I also plan to push myself to get out more. As I mentioned with the disabilities I also have depression, anxiety and social anxiety. I have a hard time conceiving a situation in which I could approach someone and strike up a conversation without any lead up. Talking with people in real life is a lot more difficult than emailing them or live chatting them. When I got sick, I had a lot of friends that suddenly stopped talking to me. It was high school, so I tell myself that they were kids who had their own lives and moved on like any other teenager and young adult would have. However it was difficult to make friends after that. This year I plan to change that. I want to converse more and talk with the online friends I’ve been fortunate enough to meet in the last couple years. I also want to travel more and meet new people, befriending them or possibly starting a relationship with a woman I meet in the world. Overall I want to push myself to be a more social person.

Professionally:

2018 is going to be the year I move forward with my career. This year, I plan to make my blog here and my YouTube channel prosper. I am dedicating myself to writing more on this blog and growing both my subscriber base and newsletter following. I want to entertain, educate and start a conversation in multiple areas on both my blog and channel. I am going to be doing way more book related posts and videos. I have gotten over 150 book review requests and that number continues to grow. I am hopeful I can build both my blog and channel into a thriving community where we can discuss books, pop culture and the world at large in a positive and happy arena.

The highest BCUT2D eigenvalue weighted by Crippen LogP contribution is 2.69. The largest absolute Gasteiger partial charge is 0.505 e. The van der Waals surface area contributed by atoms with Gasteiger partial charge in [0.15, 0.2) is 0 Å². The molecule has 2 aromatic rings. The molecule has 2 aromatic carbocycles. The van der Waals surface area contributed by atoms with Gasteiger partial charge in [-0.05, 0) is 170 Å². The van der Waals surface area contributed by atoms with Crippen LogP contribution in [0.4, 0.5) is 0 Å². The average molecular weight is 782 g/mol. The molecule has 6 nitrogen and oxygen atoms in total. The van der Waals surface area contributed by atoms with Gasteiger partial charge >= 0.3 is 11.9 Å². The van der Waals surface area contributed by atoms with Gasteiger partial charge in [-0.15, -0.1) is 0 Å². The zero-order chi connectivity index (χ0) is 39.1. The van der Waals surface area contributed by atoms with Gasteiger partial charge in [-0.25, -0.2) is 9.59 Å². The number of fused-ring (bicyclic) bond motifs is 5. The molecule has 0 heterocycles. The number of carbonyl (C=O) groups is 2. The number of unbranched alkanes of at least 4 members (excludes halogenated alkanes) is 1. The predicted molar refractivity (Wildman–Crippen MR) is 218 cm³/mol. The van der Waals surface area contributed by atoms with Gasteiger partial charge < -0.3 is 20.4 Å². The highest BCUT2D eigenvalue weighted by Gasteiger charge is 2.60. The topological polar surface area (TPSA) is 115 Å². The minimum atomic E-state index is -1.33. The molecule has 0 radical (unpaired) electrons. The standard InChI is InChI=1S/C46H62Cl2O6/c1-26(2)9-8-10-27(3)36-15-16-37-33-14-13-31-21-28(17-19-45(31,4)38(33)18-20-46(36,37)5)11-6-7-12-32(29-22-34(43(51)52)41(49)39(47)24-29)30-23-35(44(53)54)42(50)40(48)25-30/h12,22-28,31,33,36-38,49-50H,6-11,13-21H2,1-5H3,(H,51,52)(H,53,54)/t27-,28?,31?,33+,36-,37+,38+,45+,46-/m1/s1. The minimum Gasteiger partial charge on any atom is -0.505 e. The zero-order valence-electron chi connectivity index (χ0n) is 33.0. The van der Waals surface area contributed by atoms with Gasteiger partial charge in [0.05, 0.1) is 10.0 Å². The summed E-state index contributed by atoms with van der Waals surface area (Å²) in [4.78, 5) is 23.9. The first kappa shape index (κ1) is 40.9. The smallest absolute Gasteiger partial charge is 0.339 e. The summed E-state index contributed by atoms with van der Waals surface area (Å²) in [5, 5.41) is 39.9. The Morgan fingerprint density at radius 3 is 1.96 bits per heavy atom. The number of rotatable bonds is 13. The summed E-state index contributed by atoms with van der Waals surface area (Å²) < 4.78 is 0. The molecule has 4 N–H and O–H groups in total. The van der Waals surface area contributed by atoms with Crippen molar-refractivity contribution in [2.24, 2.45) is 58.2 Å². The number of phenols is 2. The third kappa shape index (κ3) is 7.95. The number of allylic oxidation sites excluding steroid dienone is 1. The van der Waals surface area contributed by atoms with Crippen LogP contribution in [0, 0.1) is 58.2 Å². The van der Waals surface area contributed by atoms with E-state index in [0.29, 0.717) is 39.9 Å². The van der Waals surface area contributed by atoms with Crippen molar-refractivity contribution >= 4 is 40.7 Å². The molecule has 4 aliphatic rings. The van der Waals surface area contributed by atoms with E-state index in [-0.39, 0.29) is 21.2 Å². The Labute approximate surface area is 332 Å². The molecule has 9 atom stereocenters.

Finally, this is the year my writing takes center stage. Towards the end of last year I was fortunate enough to get a new job working for the online publication TheGamer, a popular entertainment magazine where my articles have garnered over seven million views thus far. I want to grow my presence on the website and make that a big priority for my work, bringing the most entertaining articles possible. I have some exciting Nintendo related articles coming to the site soon. I also plan to self-publish and traditionally publish books. I have several self-published books in the works right now, and will be working to write and edit/publish more this year. Most exciting of all, I have a publisher I’m working with on my first publishing deal right now. I can’t reveal the book or the publisher yet, but I just finished the editing phase of the process and my book is now in the hands of a proofreader, so needless to say I am so thrilled that my writing career seems to be hitting an all-time high and I feel this is the start of a wonderful new phase of my life. This is where my dreams of becoming a writer begin to take shape, and I will work to make that a reality in the months to come.

Those are my main goals of 2018 guys. I hope you’ll follow along as I go on this journey to make myself and my career shine in 2018. If you guys want to watch my latest YouTube video where I talk about these goals, be sure to check out the link here! What are some of your goals of 2018? Leave them in the comments below and be sure to subscribe to my blog and sign up for my free newsletter! You get a free short story when you do and it’s free to sign up. Thanks for listening guys and I look forward to hearing from you guys!